Nomen perit:
Memory and Identity in Ovid's

Abigail E. Roberts

University of Florida

Much attention has been given to two questions about Ovid's Fasti; first, why the poet terminated a work about the Roman calendar year not in twelve, but six books, and second, whether the poem is best read as an encomium or a criticism of the Augustan principate.  This paper is intended as a piece of a larger inquiry into how an understanding of the notion of personal identity - including its formation, complications and breakdowns - might offer another perspective on both the narrative limits of the Fasti and Ovid's relation to Augustus. 

In this paper, I focus on Book I of the Fasti.  Through a close analysis of the use of nomen, I examine how notions of identity are portrayed in two major episodes: the narrator's conversation with Janus and the commemoration of the conferment of the nomen Augustus (lines 589-616). 

Ovid's own awareness of the power and fragility of identification by name is revealed in Tristia IV.V 8-16, where identity is conferred by the articulation of a nomen, and claiming a nomen as one's own is at once filled with honor and fraught with perilEmbedded also are other subtleties: what happens after one is given a name might include repercussions for incorrectness or impropriety associated with assuming such an identity, or, even if the identity is fitting, being ultimately forgotten.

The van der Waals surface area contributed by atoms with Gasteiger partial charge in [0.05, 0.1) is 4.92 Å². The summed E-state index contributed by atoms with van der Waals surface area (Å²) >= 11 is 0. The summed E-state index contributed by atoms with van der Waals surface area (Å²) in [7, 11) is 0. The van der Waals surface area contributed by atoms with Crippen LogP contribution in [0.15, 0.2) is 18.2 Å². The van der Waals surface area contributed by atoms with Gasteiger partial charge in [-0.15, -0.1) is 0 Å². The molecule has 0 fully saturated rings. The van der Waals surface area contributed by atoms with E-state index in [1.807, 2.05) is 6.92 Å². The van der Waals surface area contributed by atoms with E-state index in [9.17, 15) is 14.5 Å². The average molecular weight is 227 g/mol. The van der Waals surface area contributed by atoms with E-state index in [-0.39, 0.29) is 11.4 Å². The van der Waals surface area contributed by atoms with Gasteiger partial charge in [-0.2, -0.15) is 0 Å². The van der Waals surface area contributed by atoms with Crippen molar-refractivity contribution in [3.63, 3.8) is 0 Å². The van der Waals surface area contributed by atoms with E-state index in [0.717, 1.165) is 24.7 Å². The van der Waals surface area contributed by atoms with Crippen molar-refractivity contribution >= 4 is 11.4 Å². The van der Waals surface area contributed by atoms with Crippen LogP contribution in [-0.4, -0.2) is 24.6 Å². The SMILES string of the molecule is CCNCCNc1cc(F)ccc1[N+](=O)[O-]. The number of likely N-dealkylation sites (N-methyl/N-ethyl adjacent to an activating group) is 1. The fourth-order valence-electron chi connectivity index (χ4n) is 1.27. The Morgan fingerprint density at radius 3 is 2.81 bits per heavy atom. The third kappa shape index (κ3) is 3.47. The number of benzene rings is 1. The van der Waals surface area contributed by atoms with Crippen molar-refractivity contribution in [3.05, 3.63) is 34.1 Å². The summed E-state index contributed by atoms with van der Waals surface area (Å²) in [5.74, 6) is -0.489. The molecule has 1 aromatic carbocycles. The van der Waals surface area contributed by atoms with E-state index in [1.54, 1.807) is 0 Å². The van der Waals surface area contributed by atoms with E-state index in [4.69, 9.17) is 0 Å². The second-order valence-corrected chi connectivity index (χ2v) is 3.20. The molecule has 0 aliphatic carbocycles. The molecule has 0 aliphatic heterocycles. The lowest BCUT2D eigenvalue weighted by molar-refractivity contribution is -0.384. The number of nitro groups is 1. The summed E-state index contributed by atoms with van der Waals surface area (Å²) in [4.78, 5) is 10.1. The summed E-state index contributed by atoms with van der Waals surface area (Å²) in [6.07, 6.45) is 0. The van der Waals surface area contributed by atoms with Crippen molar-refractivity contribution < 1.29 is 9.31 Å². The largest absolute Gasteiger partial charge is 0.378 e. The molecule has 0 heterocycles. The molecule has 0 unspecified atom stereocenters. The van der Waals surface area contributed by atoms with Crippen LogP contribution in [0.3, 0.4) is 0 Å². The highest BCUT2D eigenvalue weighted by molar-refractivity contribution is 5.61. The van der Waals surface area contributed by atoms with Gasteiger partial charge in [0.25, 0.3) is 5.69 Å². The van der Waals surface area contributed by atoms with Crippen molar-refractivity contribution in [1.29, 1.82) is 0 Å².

Janus' statements in Book I frame the understanding of identity with which we might read lines 589-616.  There are three salient points:  first; that initial conferment of a nomen is a rational result of one's actions; second; that a nomen as a mark of identity is not fixed, but changes because of the inevitable and uncontrollable influence of time and the attention of the aetas; third; that an individual's own memory at any time complicates one's understanding of self.  Janus' passing use of memini (a cognitive function for which one who can see all things at the same time has no ostensible need) illuminates the beginning of the unraveling of certainty that will accelerate throughout the Fasti. 

Having established the formation of identity as a phenomenal interplay between original function, natural forces, and human fallibility, Ovid presents the episode concerned with titles and naming in lines 589-616.  The first of the encomia in the Fasti, this passage is fundamentally concerned with establishment of Augustus' identity.  Like prior examples of naming in Book I, Augustus receives a name according to what others say about him.  The greatness of Augustus' power, however, inspires an inversion of the ordered process of naming already established in the narrative. 

Book I of the Fasti stands as background for how themes of identity formation and threats to the survival of one's identity play out in the remaining five books.  After identity is first delineated, confusion and the possibility of oblivion challenge first definitions.  The unraveling of themes of personal identity go hand-in-hand with the Fasti narrator's accelerating anxiety, despairing crescendo, and eventual silence. 

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